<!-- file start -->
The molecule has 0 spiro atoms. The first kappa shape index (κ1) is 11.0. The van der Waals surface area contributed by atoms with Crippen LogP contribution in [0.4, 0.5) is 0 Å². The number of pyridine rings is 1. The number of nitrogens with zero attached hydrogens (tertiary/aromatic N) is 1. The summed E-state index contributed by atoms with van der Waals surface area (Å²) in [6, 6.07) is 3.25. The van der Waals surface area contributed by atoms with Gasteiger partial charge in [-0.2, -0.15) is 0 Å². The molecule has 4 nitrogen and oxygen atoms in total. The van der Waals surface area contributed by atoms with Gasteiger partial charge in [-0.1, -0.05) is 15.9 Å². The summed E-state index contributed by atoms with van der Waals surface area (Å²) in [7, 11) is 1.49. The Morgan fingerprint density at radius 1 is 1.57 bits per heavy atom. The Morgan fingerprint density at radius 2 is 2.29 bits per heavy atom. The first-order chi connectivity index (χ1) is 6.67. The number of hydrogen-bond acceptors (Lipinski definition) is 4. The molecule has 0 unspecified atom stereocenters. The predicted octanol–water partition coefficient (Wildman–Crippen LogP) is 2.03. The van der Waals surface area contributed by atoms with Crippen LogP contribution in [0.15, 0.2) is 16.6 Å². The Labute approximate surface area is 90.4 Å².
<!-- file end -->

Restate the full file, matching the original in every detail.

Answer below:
The molecule has 0 spiro atoms. The first kappa shape index (κ1) is 11.0. The van der Waals surface area contributed by atoms with Crippen LogP contribution in [0.4, 0.5) is 0 Å². The number of pyridine rings is 1. The number of nitrogens with zero attached hydrogens (tertiary/aromatic N) is 1. The summed E-state index contributed by atoms with van der Waals surface area (Å²) in [6, 6.07) is 3.25. The van der Waals surface area contributed by atoms with Gasteiger partial charge in [-0.2, -0.15) is 0 Å². The molecule has 4 nitrogen and oxygen atoms in total. The van der Waals surface area contributed by atoms with Gasteiger partial charge in [-0.1, -0.05) is 15.9 Å². The summed E-state index contributed by atoms with van der Waals surface area (Å²) in [7, 11) is 1.49. The Morgan fingerprint density at radius 1 is 1.57 bits per heavy atom. The Morgan fingerprint density at radius 2 is 2.29 bits per heavy atom. The first-order chi connectivity index (χ1) is 6.67. The number of hydrogen-bond acceptors (Lipinski definition) is 4. The molecule has 0 unspecified atom stereocenters. The predicted octanol–water partition coefficient (Wildman–Crippen LogP) is 2.03. The van der Waals surface area contributed by atoms with Crippen LogP contribution in [0.15, 0.2) is 16.6 Å². The Labute approximate surface area is 90.4 Å².